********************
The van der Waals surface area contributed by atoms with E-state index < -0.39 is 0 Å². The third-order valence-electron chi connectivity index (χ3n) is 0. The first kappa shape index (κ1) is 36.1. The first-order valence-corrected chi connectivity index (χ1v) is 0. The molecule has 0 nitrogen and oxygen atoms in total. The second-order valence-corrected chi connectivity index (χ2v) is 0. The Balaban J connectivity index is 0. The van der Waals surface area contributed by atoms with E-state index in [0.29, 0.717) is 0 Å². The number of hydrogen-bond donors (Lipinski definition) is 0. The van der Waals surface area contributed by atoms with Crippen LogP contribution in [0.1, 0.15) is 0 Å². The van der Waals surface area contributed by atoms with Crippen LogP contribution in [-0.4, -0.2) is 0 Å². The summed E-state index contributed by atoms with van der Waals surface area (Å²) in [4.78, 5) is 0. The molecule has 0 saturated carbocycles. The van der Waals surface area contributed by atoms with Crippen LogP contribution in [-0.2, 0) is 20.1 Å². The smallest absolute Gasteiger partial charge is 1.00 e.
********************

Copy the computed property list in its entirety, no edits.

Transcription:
The van der Waals surface area contributed by atoms with E-state index < -0.39 is 0 Å². The third-order valence-electron chi connectivity index (χ3n) is 0. The first kappa shape index (κ1) is 36.1. The first-order valence-corrected chi connectivity index (χ1v) is 0. The molecule has 0 nitrogen and oxygen atoms in total. The second-order valence-corrected chi connectivity index (χ2v) is 0. The Balaban J connectivity index is 0. The van der Waals surface area contributed by atoms with E-state index in [0.29, 0.717) is 0 Å². The number of hydrogen-bond donors (Lipinski definition) is 0. The van der Waals surface area contributed by atoms with Crippen LogP contribution in [0.1, 0.15) is 0 Å². The van der Waals surface area contributed by atoms with Crippen LogP contribution in [-0.4, -0.2) is 0 Å². The summed E-state index contributed by atoms with van der Waals surface area (Å²) in [4.78, 5) is 0. The molecule has 0 saturated carbocycles. The van der Waals surface area contributed by atoms with Crippen LogP contribution in [-0.2, 0) is 20.1 Å². The smallest absolute Gasteiger partial charge is 1.00 e.